Lebanon’s finance minister signs forensic audit deal with Alvarez and Marsal

The consultancy will submit its report to the Lebanese government within 12 weeks after starting work, the country’s Ministry of Finance says

Lebanon’s Finance Minister Youssef Al Khalil signed a forensic audit agreement with the global consultancy Alvarez and Marsal (A&M) to carry out a forensic audit at the country's central bank.

The consultancy will submit its report to the Lebanese government within 12 weeks after starting its work, the country’s Ministry of Finance said.

A&M was tasked with conducting a preliminary forensic audit on Lebanon's central bank. It, however, terminated its contract in November, citing lack of information from the Lebanese Ministry of Finance and the central bank.

The plan for an audit is a key requirement for Lebanon to secure foreign aid as the country goes through its worst financial crisis since independence in 1943 after defaulting on about $31 billion of eurobonds last year.

An explosion at the Port of Beirut in August last year, which killed at least 190 people and destroyed large parts of the capital, further compounded the country's economic woes.

Mr Al Khalil was appointed finance minister on September 10 as part of a Cabinet formed by politician and billionaire Najib Mikati, exactly one year after the previous government resigned. Political wrangling over ministerial posts exacerbated Lebanon’s severe economic crisis, which pushed nearly 80 per cent of the population into poverty, according to the UN.

Mr Al Khalil joined the Lebanese Central Bank as an economist in 1982 and was working as the executive director of the bank's financial operations department before he was promoted as the finance minister of the country earlier this month.

He holds a PhD in economics from the University d’Auvergne, the Centre of Studies and Research on International Development in France, an MA in Development Economics from the University of Sussex, and a BA in Economics from the American University of Beirut, according to his biography.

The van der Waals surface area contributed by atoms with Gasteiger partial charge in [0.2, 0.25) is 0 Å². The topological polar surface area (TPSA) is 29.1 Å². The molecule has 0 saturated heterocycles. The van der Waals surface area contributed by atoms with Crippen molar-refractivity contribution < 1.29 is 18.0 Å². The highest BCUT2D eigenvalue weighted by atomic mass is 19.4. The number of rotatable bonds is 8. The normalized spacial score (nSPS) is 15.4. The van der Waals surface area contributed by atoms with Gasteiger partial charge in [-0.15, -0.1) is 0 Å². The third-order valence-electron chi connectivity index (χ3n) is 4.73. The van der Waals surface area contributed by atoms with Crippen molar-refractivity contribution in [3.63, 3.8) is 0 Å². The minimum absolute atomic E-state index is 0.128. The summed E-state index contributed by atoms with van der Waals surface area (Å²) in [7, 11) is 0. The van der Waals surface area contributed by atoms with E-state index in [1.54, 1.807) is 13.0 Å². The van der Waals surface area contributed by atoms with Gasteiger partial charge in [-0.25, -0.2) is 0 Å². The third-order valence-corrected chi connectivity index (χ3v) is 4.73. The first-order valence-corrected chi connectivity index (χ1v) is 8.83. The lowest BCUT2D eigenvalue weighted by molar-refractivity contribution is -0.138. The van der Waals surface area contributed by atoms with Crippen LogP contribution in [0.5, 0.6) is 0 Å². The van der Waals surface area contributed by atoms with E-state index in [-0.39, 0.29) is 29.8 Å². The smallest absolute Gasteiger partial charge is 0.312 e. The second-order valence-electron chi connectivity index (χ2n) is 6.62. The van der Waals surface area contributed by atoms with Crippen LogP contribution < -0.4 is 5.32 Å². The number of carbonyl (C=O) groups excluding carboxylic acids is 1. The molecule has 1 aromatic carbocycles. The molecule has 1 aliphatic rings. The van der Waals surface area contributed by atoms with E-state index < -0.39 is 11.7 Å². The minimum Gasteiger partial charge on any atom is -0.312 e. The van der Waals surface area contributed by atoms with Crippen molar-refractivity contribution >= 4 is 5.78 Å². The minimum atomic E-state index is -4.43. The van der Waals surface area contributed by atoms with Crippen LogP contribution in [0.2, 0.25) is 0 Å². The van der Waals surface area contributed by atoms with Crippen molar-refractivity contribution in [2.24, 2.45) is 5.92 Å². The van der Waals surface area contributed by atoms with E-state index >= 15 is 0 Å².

He also wrote extensively on the economic development of Lebanon and heads a number of non-governmental organisations in Lebanon and abroad, including the Euro-Arab Association for Development and the Lebanese Microfinance Association.

Lebanon's finance ministry will receive $1.135bn in reserve assets, known as Special Drawing Rights, from the International Monetary Fund following a breakthrough in the government formation last week.

The allocation includes $860 million approved this year and $275m from 2009 that will be deposited to the Banque du Liban's account, the ministry said.

Millions of Lebanese, along with Palestinian and Syrian refugee communities, have been affected by the economic crisis that the World Bank has ranked among the world’s top 10 crises – possibly even the top three – since the mid-19th century.

IMF special drawing rights are an international reserve asset created by the Washington-based lender to supplement the official reserves of its member countries.

They are the fund's unit of exchange and are made up of a basket of the world’s five leading currencies – the US dollar, the euro, the yuan, the yen and the British pound.

The IMF’s SDRs help to increase countries’ international reserves and reduce their reliance on more expensive domestic or external debt.

Updated: September 17th 2021, 9:37 AM
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